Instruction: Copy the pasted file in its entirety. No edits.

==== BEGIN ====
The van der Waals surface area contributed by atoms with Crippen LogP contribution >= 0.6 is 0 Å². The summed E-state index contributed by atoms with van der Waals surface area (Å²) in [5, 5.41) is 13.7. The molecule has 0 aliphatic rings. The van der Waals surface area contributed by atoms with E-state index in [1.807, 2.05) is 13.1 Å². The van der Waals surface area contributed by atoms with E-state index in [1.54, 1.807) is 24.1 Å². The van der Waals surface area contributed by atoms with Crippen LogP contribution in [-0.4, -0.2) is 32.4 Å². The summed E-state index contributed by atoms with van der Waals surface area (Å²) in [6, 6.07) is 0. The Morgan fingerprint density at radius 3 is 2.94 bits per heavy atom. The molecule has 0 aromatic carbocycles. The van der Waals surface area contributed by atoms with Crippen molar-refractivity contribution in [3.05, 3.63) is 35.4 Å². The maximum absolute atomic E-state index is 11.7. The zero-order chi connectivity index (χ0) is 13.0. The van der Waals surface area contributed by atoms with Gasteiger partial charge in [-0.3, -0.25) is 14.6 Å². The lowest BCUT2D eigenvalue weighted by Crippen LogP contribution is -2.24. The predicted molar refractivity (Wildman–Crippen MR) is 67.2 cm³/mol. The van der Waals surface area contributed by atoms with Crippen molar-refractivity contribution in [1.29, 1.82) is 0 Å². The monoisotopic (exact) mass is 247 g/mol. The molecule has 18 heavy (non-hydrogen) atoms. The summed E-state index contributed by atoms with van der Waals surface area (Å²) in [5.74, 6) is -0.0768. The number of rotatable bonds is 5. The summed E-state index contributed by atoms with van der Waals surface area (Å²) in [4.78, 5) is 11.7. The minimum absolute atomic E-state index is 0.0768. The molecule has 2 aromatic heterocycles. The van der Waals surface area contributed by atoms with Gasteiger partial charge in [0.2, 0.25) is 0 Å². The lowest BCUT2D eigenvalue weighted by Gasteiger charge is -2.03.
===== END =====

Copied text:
The van der Waals surface area contributed by atoms with Crippen LogP contribution >= 0.6 is 0 Å². The summed E-state index contributed by atoms with van der Waals surface area (Å²) in [5, 5.41) is 13.7. The molecule has 0 aliphatic rings. The van der Waals surface area contributed by atoms with E-state index in [1.807, 2.05) is 13.1 Å². The van der Waals surface area contributed by atoms with E-state index in [1.54, 1.807) is 24.1 Å². The van der Waals surface area contributed by atoms with Crippen LogP contribution in [-0.4, -0.2) is 32.4 Å². The summed E-state index contributed by atoms with van der Waals surface area (Å²) in [6, 6.07) is 0. The Morgan fingerprint density at radius 3 is 2.94 bits per heavy atom. The molecule has 0 aromatic carbocycles. The van der Waals surface area contributed by atoms with Crippen molar-refractivity contribution in [3.05, 3.63) is 35.4 Å². The maximum absolute atomic E-state index is 11.7. The zero-order chi connectivity index (χ0) is 13.0. The van der Waals surface area contributed by atoms with Gasteiger partial charge in [-0.3, -0.25) is 14.6 Å². The lowest BCUT2D eigenvalue weighted by Crippen LogP contribution is -2.24. The predicted molar refractivity (Wildman–Crippen MR) is 67.2 cm³/mol. The van der Waals surface area contributed by atoms with Crippen molar-refractivity contribution in [1.29, 1.82) is 0 Å². The monoisotopic (exact) mass is 247 g/mol. The molecule has 18 heavy (non-hydrogen) atoms. The summed E-state index contributed by atoms with van der Waals surface area (Å²) in [5.74, 6) is -0.0768. The number of rotatable bonds is 5. The summed E-state index contributed by atoms with van der Waals surface area (Å²) in [4.78, 5) is 11.7. The minimum absolute atomic E-state index is 0.0768. The molecule has 2 aromatic heterocycles. The van der Waals surface area contributed by atoms with Gasteiger partial charge in [0.2, 0.25) is 0 Å². The lowest BCUT2D eigenvalue weighted by Gasteiger charge is -2.03.